Elevate Difference


In Evening Air

Synthpop is my steeze. I like to dance, I like to daydream staring out of train windows, and I’m a woman-child passing for an adult on the days that I’m forced to leave the house. This sappy, manufactured genre could have been created just for me and my wild ideas about the big world in which I am so small. I don’t care in which decade it was produced; I’ve been known to adore anything from Modern Talking to Pet Shop Boys to Freezepop. Are there multi-layered keyboards involved in the making of the music?

Move Your Boots

I have memories of listening to tapes of children’s music as a child, and even at such a young age, being hyper-aware of the overly simplistic and sometimes condescending nature of the songs. If only I had Bramble Jam to listen to.

The Rest of Your Life

As an avid jazz fan, I was delighted to review Debbie Cunningham’s album of standards. I was even more delighted when I received the CD in the mail and found that Cunningham is from my native Tennessee. A blurb on the back of the jewel case read that it was a “great CD to just kick back with a glass of wine and relax,” so I prepared accordingly. The verdict? It was, indeed, quite an enjoyable experience. The professional, smooth sound of the trio first caught my attention.

Bad City

Saadi is in love with music. It's fun to guess where the loops and tracks come from on their debut album, Bad City. Their influences are far-ranging, and combine '70s dance, '80s synth, choir vocals, and traditional Arabic music. The title track is a solid dance anthem. The song's companion remix is particularly hot, too.

Good Problems

Ah, spring time on a New England college campus! I always forget what it’s like when everyone emerges out of the stacks of the library, poorly-lit dorms, and stuffy classrooms to congregate on the sunny main green.

Live in Louisville

“Well you have it, you love it, now it’s your turn to shove it…I don’t want to play house anymore,” sings Carrie Rodriguez on her newly released live compilation album, Live in Louisville. Her soulful voice, accompanied by rousing fiddles, makes her point with grace and force.

Downtown Church

It's nothing new for an artist to try different genres of music, but not many can pull off multiple styles in an original way — let alone a way that actually sounds good. Count Patty Griffin among those rare musicians. I've been a fan of Griffin's since I picked up her 1998 release Flaming Red, a compelling mix of punk, pop, and what was then referred to as 'alternative' music.

Keyboard City

Welcome to Keyboard City, a place where the sun is shining, the people are friendly, and everything is going to work out just fine. It’s a place created by Salvador Santana (son of ten-time Grammy winner Carlos), a young man determined to make his own mark on music.

The Deluxe Anniversary Edition

I came of age in the days of AM radio. I can still remember listening to Casey Kasem counting down the Top 40 hits on Sunday nights before FM radio, the Internet, blog radio, and terms like market segmentation became part of our lexicon. In the space of twenty or so minutes, you could hear a song by Barbara Streisand, Journey, The Bee Gees, and maybe something by Johnny Cash as well. I like to think growing up in the '70s made me more open minded as a person because we had to listen to everything that was played on the radio.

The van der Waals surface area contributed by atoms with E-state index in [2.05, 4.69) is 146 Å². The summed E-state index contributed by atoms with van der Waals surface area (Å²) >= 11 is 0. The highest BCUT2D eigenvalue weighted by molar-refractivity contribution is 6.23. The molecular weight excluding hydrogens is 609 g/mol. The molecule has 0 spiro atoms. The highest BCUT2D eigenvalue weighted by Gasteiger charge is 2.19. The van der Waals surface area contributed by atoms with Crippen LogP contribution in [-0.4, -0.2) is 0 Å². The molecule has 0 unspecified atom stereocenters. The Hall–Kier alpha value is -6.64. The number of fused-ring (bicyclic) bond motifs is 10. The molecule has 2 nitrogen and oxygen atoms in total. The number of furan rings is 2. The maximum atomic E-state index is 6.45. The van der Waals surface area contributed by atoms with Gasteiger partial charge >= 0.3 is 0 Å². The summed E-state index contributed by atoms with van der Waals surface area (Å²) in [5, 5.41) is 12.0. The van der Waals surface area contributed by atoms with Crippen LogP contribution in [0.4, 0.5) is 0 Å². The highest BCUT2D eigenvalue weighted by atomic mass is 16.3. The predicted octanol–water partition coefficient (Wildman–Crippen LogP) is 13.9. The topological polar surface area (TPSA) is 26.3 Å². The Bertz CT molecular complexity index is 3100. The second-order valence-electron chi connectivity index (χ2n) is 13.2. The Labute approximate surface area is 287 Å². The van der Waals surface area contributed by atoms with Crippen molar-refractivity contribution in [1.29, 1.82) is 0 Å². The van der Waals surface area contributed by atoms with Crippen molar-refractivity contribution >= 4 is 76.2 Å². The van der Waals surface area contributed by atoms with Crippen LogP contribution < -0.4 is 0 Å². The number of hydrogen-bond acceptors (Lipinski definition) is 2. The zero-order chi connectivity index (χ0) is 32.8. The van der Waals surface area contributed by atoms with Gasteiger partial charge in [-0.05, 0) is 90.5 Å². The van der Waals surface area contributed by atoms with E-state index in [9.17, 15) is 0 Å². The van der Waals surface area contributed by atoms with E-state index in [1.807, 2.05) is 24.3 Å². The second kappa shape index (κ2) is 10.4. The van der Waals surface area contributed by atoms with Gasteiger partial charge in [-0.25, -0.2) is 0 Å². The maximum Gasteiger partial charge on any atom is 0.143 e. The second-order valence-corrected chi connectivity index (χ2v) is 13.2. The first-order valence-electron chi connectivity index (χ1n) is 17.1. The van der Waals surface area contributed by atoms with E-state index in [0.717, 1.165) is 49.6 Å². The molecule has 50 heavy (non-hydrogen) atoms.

Former Final Fantasy mastermind Owen Pallett’s voice is one of my favorites in music right now.

Fabric 50

The ever-prolific Fabric series returns with this effort from Dutch producer Martyn.

Galaxia Tropicalia

Blasfemea’s Galaxia Tropicalia is a psychedelic electro-pop album that, while not made by women, is decidedly about and possibly for them. This Lisbon-based quartet of adorable, dark-haired boys makes music that, at least in theory, pays homage to women. This sort of sweeping statement is problematic, because really, when has “woman” ever been a universal label?

No Rest

Brooklyn songstress roommates, longtime collaborators, and bestie brunettes Christy Edwards and Emily Manzo have hipster cred out the wazoo. So do loads of other borough-based bands, but few have the raw talent of these two singer-songwriter women—a label that hardly defines the true depth of their talent. Their music, at times hauntingly sparse, reverberates with their lush voices and minimal instrumentation, often just Christy’s guitar or Emily’s keyboard. Sound cloying? The opposite is true.

Shady Retreat

Here’s the dilemma: I like a lot of divergent genres. Living in northern Europe the past eighteen months, I’ve been able to embrace my unabashed love of electronic club music and synthpop. I live in the birthplace of Eurovision, in the land of ABBA. Well, I’m twenty miles south of Sweden, but you get the idea. My partner and I are making plans to move home within the calendar year, though “home” may become anywhere from NYC to Silicon Valley because he’s a start-up guy looking for funding.

My Name is Khan Soundtrack

My Name is Khan is a Bollywood movie that captures the post-9/11 journey of a Muslim immigrant who has been diagnosed with Asperger’s Syndrome.